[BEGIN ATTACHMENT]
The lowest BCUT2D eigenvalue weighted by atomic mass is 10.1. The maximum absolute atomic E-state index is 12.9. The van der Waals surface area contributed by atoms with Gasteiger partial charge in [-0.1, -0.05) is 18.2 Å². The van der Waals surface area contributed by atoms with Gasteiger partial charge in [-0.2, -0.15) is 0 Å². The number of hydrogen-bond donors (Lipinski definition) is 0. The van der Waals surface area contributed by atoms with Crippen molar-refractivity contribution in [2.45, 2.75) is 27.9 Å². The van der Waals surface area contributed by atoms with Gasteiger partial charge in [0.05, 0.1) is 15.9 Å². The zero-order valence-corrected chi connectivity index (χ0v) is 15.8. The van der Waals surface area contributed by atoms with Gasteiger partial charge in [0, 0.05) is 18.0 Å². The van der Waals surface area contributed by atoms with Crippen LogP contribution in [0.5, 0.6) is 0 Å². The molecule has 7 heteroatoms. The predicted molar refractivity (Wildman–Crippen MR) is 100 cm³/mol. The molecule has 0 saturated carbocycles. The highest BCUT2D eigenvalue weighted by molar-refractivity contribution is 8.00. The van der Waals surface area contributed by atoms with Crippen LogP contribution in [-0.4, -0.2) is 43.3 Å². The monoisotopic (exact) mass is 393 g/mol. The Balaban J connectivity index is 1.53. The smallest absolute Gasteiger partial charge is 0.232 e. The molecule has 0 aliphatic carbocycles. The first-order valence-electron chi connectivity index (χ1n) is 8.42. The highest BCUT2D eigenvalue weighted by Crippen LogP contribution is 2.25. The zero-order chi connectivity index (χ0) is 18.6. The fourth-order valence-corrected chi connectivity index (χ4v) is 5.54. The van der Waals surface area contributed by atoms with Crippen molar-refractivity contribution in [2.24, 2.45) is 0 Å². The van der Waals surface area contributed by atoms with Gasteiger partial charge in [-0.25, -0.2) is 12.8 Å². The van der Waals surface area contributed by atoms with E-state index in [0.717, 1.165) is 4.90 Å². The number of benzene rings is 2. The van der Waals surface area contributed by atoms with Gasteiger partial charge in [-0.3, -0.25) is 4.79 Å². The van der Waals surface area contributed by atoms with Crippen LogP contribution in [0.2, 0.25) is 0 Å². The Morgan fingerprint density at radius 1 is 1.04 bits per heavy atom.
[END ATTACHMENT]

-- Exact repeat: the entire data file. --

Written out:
The lowest BCUT2D eigenvalue weighted by atomic mass is 10.1. The maximum absolute atomic E-state index is 12.9. The van der Waals surface area contributed by atoms with Gasteiger partial charge in [-0.1, -0.05) is 18.2 Å². The van der Waals surface area contributed by atoms with Gasteiger partial charge in [-0.2, -0.15) is 0 Å². The number of hydrogen-bond donors (Lipinski definition) is 0. The van der Waals surface area contributed by atoms with Crippen molar-refractivity contribution in [2.45, 2.75) is 27.9 Å². The van der Waals surface area contributed by atoms with Gasteiger partial charge in [0.05, 0.1) is 15.9 Å². The zero-order valence-corrected chi connectivity index (χ0v) is 15.8. The van der Waals surface area contributed by atoms with Gasteiger partial charge in [0, 0.05) is 18.0 Å². The van der Waals surface area contributed by atoms with Crippen LogP contribution in [0.5, 0.6) is 0 Å². The molecule has 7 heteroatoms. The predicted molar refractivity (Wildman–Crippen MR) is 100 cm³/mol. The molecule has 0 saturated carbocycles. The highest BCUT2D eigenvalue weighted by molar-refractivity contribution is 8.00. The van der Waals surface area contributed by atoms with Crippen LogP contribution in [-0.4, -0.2) is 43.3 Å². The monoisotopic (exact) mass is 393 g/mol. The Balaban J connectivity index is 1.53. The smallest absolute Gasteiger partial charge is 0.232 e. The molecule has 0 aliphatic carbocycles. The first-order valence-electron chi connectivity index (χ1n) is 8.42. The highest BCUT2D eigenvalue weighted by Crippen LogP contribution is 2.25. The zero-order chi connectivity index (χ0) is 18.6. The fourth-order valence-corrected chi connectivity index (χ4v) is 5.54. The van der Waals surface area contributed by atoms with Crippen molar-refractivity contribution in [2.24, 2.45) is 0 Å². The van der Waals surface area contributed by atoms with Gasteiger partial charge in [-0.25, -0.2) is 12.8 Å². The van der Waals surface area contributed by atoms with E-state index in [0.717, 1.165) is 4.90 Å². The number of benzene rings is 2. The van der Waals surface area contributed by atoms with Gasteiger partial charge in [-0.3, -0.25) is 4.79 Å². The van der Waals surface area contributed by atoms with Crippen LogP contribution in [0.2, 0.25) is 0 Å². The Morgan fingerprint density at radius 1 is 1.04 bits per heavy atom.